Thursday, July 26, 2007

The Firing of Ward Churchill...

...was long overdue and is entirely fitting. Hank Brown, president of the University of Colorado, explains his decision to fire Churchill (at last):
Controversy -- especially self-sought controversy -- doesn't immunize a faculty member from adhering to professional standards. If you are a responsible faculty member, you don't falsify research, you don't plagiarize the work of others, you don't fabricate historical events and you don't thumb your nose at the standards of the profession. More than 20 of Mr. Churchill's faculty peers from Colorado and other universities found that he committed those acts. That's what got him fired.
Precisely. As I once wrote, apropos l'affaire Churchill,
[e]ducators are paid not only to educate but also to educate well. Perhaps the Churchill affair will serve as a reminder that gratuitous titillation isn't education.
But l'affaire Churchill holds a broader lesson than that:
[A]lthough Ward Churchill and his ilk are despicable human beings, I don't care what they say as much as I care that they represent what seems to pass for "thought" in large segments of the academic community. Clearly, universities are failing in their responsibility to uphold academic standards. Left-wing blather isn't knowledge, it's prejudice and hate and adolescent rebellion, all wrapped up in a slimy package of academic pretentiousness.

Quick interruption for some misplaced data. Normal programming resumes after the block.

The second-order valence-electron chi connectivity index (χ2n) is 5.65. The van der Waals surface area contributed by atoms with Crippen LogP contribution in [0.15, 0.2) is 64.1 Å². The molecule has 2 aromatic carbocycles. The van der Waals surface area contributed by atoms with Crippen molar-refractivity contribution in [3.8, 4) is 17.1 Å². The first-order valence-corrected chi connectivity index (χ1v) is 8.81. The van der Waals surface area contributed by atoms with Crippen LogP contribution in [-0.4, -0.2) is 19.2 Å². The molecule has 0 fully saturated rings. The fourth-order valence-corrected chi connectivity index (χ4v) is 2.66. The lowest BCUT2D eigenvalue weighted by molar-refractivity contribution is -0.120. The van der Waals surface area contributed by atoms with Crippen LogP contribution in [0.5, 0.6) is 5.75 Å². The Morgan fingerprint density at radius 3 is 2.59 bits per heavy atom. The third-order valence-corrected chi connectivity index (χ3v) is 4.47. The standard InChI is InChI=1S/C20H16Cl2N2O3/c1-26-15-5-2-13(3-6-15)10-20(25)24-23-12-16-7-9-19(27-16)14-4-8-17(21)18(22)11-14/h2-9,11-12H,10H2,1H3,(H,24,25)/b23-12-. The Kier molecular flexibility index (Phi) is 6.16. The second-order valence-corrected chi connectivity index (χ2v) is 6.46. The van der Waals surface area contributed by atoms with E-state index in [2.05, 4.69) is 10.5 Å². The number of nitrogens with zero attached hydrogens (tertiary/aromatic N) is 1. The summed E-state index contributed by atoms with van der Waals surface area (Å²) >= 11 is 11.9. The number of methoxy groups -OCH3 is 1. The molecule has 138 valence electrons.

The larger marketplace of ideas counteracts much of what comes out of universities -- in particular the idiocy that emanates from the so-called liberal arts and social sciences. But that's no reason to continue wasting taxpayers' money on ethnic studies, gender studies, and other such claptrap. State legislatures can and should tell State-funded universities to spend less on liberal arts and social sciences and spend more on the teaching of real knowledge: math, physics, chemistry, engineering, and the like. That strikes me as a reasonable and defensible stance.

It isn't necessary for State legislatures to attack particular individuals who profess left-wing blather. All the legislatures have to do is insist that State-funded schools spend taxpayers' money wisely, by focusing on those disciplines that advance the sum of human knowledge. Isn't that what universities are supposed to do?
Yes, it is.

Wednesday, July 18, 2007

More from the Apocalyptic Left

This article in the current issue of Newsweek carries the subhed "If humans were evacuated, the Earth would flourish." The final graph of the article puts the idea in perspective: "Too bad there's no one there to see it."

Actually, the central figure of the piece -- one Alan Weisman -- proposes more than evacuation. He's trying to organize a voluntary human extinction movement. Weisman's Leftist pedigree is quite evident in his affiliation with Homelands Productions.

Weisman is an extreme example of what I said here: